Spirituality for Today – April 2011 – Volume 15, Issue 9

Editorial – I Want to Live

By Rev. Raymond Petrucci

A tight photo of an Easter lily

A hospital Intensive Care Unit is filled with the activity of doctors and nurses, ambient machine sounds of un-explicable (to me) significance, and very sick patients. After administering the Sacrament of the Sick to a man who seemed near death, I was leaving the unit and encountered two relatives of the dying patient. One of them, a young woman, replied to my consoling words, "I don't want anything to do with your God." In a conciliatory gesture, the other woman told me that she was very upset because she had lost other family members over the past few months and now she is facing the death of a favorite uncle.

I am no stranger to loss and to the various expressions of grief. My hospital chaplaincy daily brings me before those at the brink of death and before their families. Mortality is at the core of our earthly life and all of us finally meet its dominance.

In our faith, we are a people of hope in life everlasting through the eternal love and mercy of God manifested by the redemptive crucifixion of Christ and his glorious Resurrection. Although we claim to be an "Easter people," we are a very anxious Easter people. Tied by nature to the known and predictable, we face the inevitable departure from that comfort zone with fear and trembling. Life, however, points us on an irreversible course toward death and it is only faith and, as Helen Keller once stated, our eternal longings that open a farther vision. The tragedy and terror of being torn from a loved one through death evokes a need in some to attach blame and culpability to some source; often, that source is God. In a more logical mood, blaming God for what naturally must occur is foolish and misplaced. Indeed, death is the only way to achieve the eternal joys of heaven. In a way, raging against God could reflect the very presence of the Spirit in a person. Death becomes unacceptable. After a life of giving, sacrificing, pouring out love and care, standing in awe before the beauty and mystery of life, returning to dust and only dust disgraces the totality of human existence. It isn't fair. It isn't right. God agrees. Death, the "wages of sin" is what one despises. God is the object of the faith we possess, the hope we depend on, and the love we require. In the depths of grief, some might misconstrue that God has let them down. Contrarily, this faith, hope, and love are God's assurance that even though life crucifies us on the cross of our mortality, God saves us by the victory of Christ's resurrection.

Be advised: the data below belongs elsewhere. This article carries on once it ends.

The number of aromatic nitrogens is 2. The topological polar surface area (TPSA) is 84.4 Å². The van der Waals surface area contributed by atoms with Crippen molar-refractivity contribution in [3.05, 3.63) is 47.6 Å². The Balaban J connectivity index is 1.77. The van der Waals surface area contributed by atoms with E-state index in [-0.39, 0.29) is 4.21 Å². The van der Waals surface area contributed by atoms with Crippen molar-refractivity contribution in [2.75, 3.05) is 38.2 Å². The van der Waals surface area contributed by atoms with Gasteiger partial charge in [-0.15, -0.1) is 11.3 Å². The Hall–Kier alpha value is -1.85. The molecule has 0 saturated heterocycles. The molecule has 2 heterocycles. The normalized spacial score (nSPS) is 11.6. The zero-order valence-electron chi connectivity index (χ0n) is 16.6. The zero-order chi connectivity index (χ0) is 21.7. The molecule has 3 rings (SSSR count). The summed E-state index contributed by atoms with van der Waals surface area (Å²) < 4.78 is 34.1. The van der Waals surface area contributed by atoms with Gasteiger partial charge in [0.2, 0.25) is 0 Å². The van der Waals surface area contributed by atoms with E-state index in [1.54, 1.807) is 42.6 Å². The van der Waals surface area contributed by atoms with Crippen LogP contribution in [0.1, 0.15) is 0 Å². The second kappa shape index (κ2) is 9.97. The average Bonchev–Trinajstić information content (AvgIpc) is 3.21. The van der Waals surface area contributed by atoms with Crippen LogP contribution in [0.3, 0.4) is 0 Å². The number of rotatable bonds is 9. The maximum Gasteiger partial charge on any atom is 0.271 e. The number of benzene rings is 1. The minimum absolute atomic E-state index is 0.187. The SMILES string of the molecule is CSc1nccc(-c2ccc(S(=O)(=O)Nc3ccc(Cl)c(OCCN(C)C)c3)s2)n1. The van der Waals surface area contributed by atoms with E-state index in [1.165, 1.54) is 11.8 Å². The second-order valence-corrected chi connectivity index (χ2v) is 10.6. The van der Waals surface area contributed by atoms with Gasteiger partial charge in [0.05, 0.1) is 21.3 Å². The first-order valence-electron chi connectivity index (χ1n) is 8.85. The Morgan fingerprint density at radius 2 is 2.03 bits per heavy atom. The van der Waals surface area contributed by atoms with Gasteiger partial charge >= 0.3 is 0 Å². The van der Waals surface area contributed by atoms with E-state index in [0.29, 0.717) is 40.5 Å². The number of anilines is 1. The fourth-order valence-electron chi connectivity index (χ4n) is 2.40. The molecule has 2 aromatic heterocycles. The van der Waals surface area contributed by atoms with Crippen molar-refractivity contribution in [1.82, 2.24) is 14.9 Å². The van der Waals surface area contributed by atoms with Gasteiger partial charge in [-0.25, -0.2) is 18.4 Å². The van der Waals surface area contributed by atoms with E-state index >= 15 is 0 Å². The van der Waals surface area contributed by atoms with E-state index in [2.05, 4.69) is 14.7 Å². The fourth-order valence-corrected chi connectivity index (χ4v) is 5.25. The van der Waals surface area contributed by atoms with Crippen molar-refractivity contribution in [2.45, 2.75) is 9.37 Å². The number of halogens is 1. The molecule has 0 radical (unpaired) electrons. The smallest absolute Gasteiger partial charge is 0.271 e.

Dim Eyes, deaf Ears, cold stomach shew
My dissolution is in view.
Eleven times seven near lived have I,
And now God calls, I willingly die:
My shuttle's shot, my race is run,
My Sun is set, my Deed is done;
My Span is measur'd, Tale is told,
My Flower is faded and grown old,
My Dream is vanish'd, Shadows fled,
My Soul with Christ, my Body dead.

- Thomas Dudley

Like the Olea Infirmata, the oil that is the Holy Spirit soothes the soul and sustains the promise of Easter. If we want to live completely, we must live in the Risen Christ. Have a blessed Easter.